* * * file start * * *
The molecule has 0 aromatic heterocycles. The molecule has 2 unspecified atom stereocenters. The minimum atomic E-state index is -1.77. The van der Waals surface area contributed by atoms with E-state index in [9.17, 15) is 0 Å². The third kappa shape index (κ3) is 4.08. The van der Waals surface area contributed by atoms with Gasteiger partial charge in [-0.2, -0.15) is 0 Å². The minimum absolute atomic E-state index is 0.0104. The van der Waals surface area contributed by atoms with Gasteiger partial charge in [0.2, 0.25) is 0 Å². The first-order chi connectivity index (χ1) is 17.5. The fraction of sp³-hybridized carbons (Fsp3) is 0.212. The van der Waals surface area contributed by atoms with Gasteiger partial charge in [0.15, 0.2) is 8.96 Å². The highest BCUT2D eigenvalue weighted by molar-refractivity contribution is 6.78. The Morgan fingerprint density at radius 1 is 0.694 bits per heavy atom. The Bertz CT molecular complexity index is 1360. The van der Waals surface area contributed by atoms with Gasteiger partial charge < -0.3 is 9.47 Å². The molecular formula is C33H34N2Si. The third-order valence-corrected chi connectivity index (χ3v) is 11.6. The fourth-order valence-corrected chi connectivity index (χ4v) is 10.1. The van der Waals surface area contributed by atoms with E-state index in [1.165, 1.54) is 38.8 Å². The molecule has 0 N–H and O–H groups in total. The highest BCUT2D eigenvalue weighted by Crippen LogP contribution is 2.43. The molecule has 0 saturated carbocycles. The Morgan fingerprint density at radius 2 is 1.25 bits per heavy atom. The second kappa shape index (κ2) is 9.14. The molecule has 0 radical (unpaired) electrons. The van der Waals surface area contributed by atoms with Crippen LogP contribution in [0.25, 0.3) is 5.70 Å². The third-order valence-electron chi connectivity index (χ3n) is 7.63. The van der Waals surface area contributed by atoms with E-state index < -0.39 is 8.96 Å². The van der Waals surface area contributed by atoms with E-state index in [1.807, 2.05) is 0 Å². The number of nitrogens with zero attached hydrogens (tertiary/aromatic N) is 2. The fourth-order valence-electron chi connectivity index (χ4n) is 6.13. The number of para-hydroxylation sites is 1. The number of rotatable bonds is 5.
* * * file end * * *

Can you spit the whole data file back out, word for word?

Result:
The molecule has 0 aromatic heterocycles. The molecule has 2 unspecified atom stereocenters. The minimum atomic E-state index is -1.77. The van der Waals surface area contributed by atoms with E-state index in [9.17, 15) is 0 Å². The third kappa shape index (κ3) is 4.08. The van der Waals surface area contributed by atoms with Gasteiger partial charge in [-0.2, -0.15) is 0 Å². The minimum absolute atomic E-state index is 0.0104. The van der Waals surface area contributed by atoms with Gasteiger partial charge in [0.2, 0.25) is 0 Å². The first-order chi connectivity index (χ1) is 17.5. The fraction of sp³-hybridized carbons (Fsp3) is 0.212. The van der Waals surface area contributed by atoms with Gasteiger partial charge in [0.15, 0.2) is 8.96 Å². The highest BCUT2D eigenvalue weighted by molar-refractivity contribution is 6.78. The Morgan fingerprint density at radius 1 is 0.694 bits per heavy atom. The Bertz CT molecular complexity index is 1360. The van der Waals surface area contributed by atoms with Gasteiger partial charge < -0.3 is 9.47 Å². The molecular formula is C33H34N2Si. The third-order valence-corrected chi connectivity index (χ3v) is 11.6. The fourth-order valence-corrected chi connectivity index (χ4v) is 10.1. The van der Waals surface area contributed by atoms with E-state index in [1.165, 1.54) is 38.8 Å². The molecule has 0 N–H and O–H groups in total. The highest BCUT2D eigenvalue weighted by Crippen LogP contribution is 2.43. The molecule has 0 saturated carbocycles. The Morgan fingerprint density at radius 2 is 1.25 bits per heavy atom. The second kappa shape index (κ2) is 9.14. The molecule has 0 radical (unpaired) electrons. The van der Waals surface area contributed by atoms with Crippen LogP contribution in [0.25, 0.3) is 5.70 Å². The third-order valence-electron chi connectivity index (χ3n) is 7.63. The van der Waals surface area contributed by atoms with E-state index < -0.39 is 8.96 Å². The van der Waals surface area contributed by atoms with E-state index in [1.807, 2.05) is 0 Å². The number of nitrogens with zero attached hydrogens (tertiary/aromatic N) is 2. The fourth-order valence-electron chi connectivity index (χ4n) is 6.13. The number of para-hydroxylation sites is 1. The number of rotatable bonds is 5.